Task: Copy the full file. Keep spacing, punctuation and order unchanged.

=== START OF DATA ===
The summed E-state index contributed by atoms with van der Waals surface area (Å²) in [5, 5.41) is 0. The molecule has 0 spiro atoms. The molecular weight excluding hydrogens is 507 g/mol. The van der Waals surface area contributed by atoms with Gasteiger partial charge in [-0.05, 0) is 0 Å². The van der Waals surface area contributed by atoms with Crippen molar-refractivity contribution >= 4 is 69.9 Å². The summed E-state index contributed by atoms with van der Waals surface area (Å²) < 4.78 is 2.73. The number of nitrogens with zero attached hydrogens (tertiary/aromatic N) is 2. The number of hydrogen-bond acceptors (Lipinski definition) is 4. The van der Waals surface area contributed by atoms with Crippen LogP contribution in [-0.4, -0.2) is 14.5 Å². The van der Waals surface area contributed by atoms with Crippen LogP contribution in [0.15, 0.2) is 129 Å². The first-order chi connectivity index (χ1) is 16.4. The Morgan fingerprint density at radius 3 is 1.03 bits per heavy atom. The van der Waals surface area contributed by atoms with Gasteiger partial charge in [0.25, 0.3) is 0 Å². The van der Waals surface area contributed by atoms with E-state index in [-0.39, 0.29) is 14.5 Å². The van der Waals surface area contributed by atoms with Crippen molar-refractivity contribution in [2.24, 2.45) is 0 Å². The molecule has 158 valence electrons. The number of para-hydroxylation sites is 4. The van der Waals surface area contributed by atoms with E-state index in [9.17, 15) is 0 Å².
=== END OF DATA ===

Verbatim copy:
The summed E-state index contributed by atoms with van der Waals surface area (Å²) in [5, 5.41) is 0. The molecule has 0 spiro atoms. The molecular weight excluding hydrogens is 507 g/mol. The van der Waals surface area contributed by atoms with Gasteiger partial charge in [-0.05, 0) is 0 Å². The van der Waals surface area contributed by atoms with Crippen molar-refractivity contribution >= 4 is 69.9 Å². The summed E-state index contributed by atoms with van der Waals surface area (Å²) < 4.78 is 2.73. The number of nitrogens with zero attached hydrogens (tertiary/aromatic N) is 2. The number of hydrogen-bond acceptors (Lipinski definition) is 4. The van der Waals surface area contributed by atoms with Crippen LogP contribution in [-0.4, -0.2) is 14.5 Å². The van der Waals surface area contributed by atoms with Crippen LogP contribution in [0.15, 0.2) is 129 Å². The first-order chi connectivity index (χ1) is 16.4. The Morgan fingerprint density at radius 3 is 1.03 bits per heavy atom. The van der Waals surface area contributed by atoms with Gasteiger partial charge in [0.25, 0.3) is 0 Å². The van der Waals surface area contributed by atoms with E-state index in [-0.39, 0.29) is 14.5 Å². The van der Waals surface area contributed by atoms with Crippen molar-refractivity contribution in [2.24, 2.45) is 0 Å². The molecule has 158 valence electrons. The number of para-hydroxylation sites is 4. The van der Waals surface area contributed by atoms with E-state index in [9.17, 15) is 0 Å².